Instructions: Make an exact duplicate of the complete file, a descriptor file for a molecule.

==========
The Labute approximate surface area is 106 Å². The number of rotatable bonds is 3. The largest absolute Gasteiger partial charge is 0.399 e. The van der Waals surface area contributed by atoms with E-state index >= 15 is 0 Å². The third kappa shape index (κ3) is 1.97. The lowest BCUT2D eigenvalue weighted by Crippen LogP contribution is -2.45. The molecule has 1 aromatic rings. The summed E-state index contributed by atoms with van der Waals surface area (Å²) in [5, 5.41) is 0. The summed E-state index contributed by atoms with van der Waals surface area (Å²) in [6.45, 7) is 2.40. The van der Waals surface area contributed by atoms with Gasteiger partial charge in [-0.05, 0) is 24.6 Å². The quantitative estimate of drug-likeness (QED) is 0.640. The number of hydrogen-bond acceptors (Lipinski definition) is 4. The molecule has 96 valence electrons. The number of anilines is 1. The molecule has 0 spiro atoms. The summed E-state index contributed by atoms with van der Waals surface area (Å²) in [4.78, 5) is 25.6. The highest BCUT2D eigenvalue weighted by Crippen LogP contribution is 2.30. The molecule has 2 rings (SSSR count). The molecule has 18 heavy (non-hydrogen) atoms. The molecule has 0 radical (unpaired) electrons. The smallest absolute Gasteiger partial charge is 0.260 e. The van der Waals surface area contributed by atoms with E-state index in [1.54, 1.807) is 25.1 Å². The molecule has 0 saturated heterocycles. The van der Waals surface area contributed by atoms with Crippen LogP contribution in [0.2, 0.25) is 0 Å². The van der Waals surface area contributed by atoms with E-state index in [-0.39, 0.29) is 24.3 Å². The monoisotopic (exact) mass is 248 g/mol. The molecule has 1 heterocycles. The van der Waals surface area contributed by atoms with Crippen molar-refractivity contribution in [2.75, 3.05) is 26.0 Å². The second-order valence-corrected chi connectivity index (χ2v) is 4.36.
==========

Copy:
The Labute approximate surface area is 106 Å². The number of rotatable bonds is 3. The largest absolute Gasteiger partial charge is 0.399 e. The van der Waals surface area contributed by atoms with E-state index >= 15 is 0 Å². The third kappa shape index (κ3) is 1.97. The lowest BCUT2D eigenvalue weighted by Crippen LogP contribution is -2.45. The molecule has 1 aromatic rings. The summed E-state index contributed by atoms with van der Waals surface area (Å²) in [5, 5.41) is 0. The summed E-state index contributed by atoms with van der Waals surface area (Å²) in [6.45, 7) is 2.40. The van der Waals surface area contributed by atoms with Gasteiger partial charge in [-0.05, 0) is 24.6 Å². The quantitative estimate of drug-likeness (QED) is 0.640. The number of hydrogen-bond acceptors (Lipinski definition) is 4. The molecule has 96 valence electrons. The number of anilines is 1. The molecule has 0 spiro atoms. The summed E-state index contributed by atoms with van der Waals surface area (Å²) in [4.78, 5) is 25.6. The highest BCUT2D eigenvalue weighted by Crippen LogP contribution is 2.30. The molecule has 2 rings (SSSR count). The molecule has 18 heavy (non-hydrogen) atoms. The molecule has 0 radical (unpaired) electrons. The smallest absolute Gasteiger partial charge is 0.260 e. The van der Waals surface area contributed by atoms with E-state index in [1.54, 1.807) is 25.1 Å². The molecule has 0 saturated heterocycles. The van der Waals surface area contributed by atoms with Crippen LogP contribution in [0.2, 0.25) is 0 Å². The van der Waals surface area contributed by atoms with E-state index in [-0.39, 0.29) is 24.3 Å². The monoisotopic (exact) mass is 248 g/mol. The molecule has 1 heterocycles. The van der Waals surface area contributed by atoms with Crippen molar-refractivity contribution in [2.75, 3.05) is 26.0 Å². The second-order valence-corrected chi connectivity index (χ2v) is 4.36.